Mid Season Round Up Part 1

in Opinion

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We’re at the mid-way point of the season now, 198 games played, Christmas Day has passed and the FA Cup third round is just around the corner. So lets have a look at each team in the Premier League and assess how their season has gone so far.

 

Arsenal

There is a stereotype about Arsenal about them being inconsistent, and a team with no backbone. A bunch of players who are loving it when it’s all going well, but wont stand up to be counted when its not. And this season, Arsenal are so, well, Arsenal. They have really struggled to find any consistency, and they still haven’t learnt how to defend yet.

We’ve all shared in the “banter” about them being a one man team, overly dependent on Alexis Sanchez, but I think that’s somewhat of a harsh criticism. Most teams have a stand out player. Where would City this season without Aguero? Or United without De Gea? Liverpool without Suarez. Well, actually, we know where Liverpool would be without him, but whatever, you get my drift.

Back in the summer, a weird transfer policy regarding defenders had a lot of people predicting a bumpy road for Arsenal this season, and unfortunately for the Gunners, those predictions have so far proved to be correct.

Arsenal have been unlucky with injuries this season, but that’s something that all teams have to deal with at some point over the course of the season. When it comes to injures, and subsequent lack of cover at the back though, they only have themselves to blame. Going into the season with 6 defenders was always asking for trouble, and you would expect they will be looking to reinforce this area in January.

Key Player: It can only be Alexis Sanchez. The guy is a gem of a footballer. The diminutive Chilean embodies everything that is a good about football. Flair, skill, pace, power, hard working with a strong team ethic. There is practically nothing to dislike about the guy. He has dug Arsenal out of a few holes already this season, and he seems to be on a one man mission to drag Arsenal, kicking and screaming, up into the top 4.

 

Aston Villa

Villa are doing a touch better than I expected. I figured them for a season long relegation battle, and while they could still end up being dragged into one, I thought they would be a little worse for wear by this stage.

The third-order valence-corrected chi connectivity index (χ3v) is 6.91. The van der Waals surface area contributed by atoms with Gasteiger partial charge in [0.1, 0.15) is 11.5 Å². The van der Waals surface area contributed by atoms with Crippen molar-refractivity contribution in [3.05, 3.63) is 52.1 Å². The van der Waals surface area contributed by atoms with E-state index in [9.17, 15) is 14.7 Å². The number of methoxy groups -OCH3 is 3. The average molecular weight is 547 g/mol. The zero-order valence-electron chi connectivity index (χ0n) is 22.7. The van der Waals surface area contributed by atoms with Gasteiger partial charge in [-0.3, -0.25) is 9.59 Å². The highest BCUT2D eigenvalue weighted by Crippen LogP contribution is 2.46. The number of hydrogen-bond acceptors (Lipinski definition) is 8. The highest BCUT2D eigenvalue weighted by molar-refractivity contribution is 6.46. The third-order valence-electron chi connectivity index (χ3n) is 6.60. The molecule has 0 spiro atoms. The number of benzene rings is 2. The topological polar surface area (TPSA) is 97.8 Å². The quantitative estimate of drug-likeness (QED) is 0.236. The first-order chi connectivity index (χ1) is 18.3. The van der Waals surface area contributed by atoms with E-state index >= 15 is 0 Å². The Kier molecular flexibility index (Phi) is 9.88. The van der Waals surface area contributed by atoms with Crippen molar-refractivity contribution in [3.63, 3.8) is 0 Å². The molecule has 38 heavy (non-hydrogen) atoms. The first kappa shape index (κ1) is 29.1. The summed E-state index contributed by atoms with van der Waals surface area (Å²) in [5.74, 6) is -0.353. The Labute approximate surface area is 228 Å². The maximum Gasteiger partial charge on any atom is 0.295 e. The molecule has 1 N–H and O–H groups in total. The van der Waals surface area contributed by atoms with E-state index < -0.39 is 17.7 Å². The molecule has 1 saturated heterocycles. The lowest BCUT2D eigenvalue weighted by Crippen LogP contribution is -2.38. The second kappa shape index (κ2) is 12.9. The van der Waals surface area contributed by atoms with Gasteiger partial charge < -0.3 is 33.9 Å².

Injuries to key personal have blighted their season so far. They cant seem to keep Christian Benteke on the pitch for anything resembling a run of games, and as a results, goals have been hard to come by. They went the whole month of October without scoring a single goal, and it;s hard to win games if you aren’t sticking the ball in the oppositions net.

They have started to look a bit better in the last few weeks. The turn around in form seems to have coincided with the inevitable departure of assistant manager Roy Keane. I wonder what odds Paddy Power would have given you on Roy being gone by Christmas? Pretty short I’d say.

Manager Paul Lambert has been building up a pretty decent team at Villa, buts it’s time that some of the younger players started to deliver on their early promise. A few years ago, Lambert was seen to be getting by with a team of young players, and while they aren’t an old team by any means, the majority of the squad is in that good age group of 23-28 years old, they aren’t really kids anymore.

Key Player: Fabian Delph. In a team that has been very lackluster this season, Delph has stood out enough to warrant a call up to the England squad, and to garner attention from some of the teams who lurk around the upper echelons of the table. Rumors that Liverpool see him as a potential replacement for Steven Gerrard is pretty high praise. Aston Villa would be doing well to hang on to the midfielder next summer.

 

Burnley

My tip to be a surprise package this season Burnley aren’t exactly pulling up any trees, but they certainly aren’t embarrassing themselves either. They are a tidy unit, who play some good stuff – they just aren’t getting those little breaks so far this season.

They still want to play football “the right way” and they like to keep the ball on the deck and play it around. The fact that they haven’t ditched what brought them to the dance in favor of a more percentage based style is a testament to the clubs philosophy and that of manager Sean Dyche. I feared for Dyche – “The Ginger Mourinho” – as often is the case with teams who over achieve in the Championship, the expectation levels get raised in the Premier League and then they aren’t given a fair crack of the whip, so to speak.

One of the main reasons they did so well in the Championship last season was down to the simply wonderful strike partnership between Danny Ings and Sam Vokes. Ings had an injury plagued start to the season, and Vokes has yet to kick a ball so far this campaign. Ings has started to find some form lately, and Vokes is expected to make a comeback early in January – so there is still hope for Burnley to turn this around yet.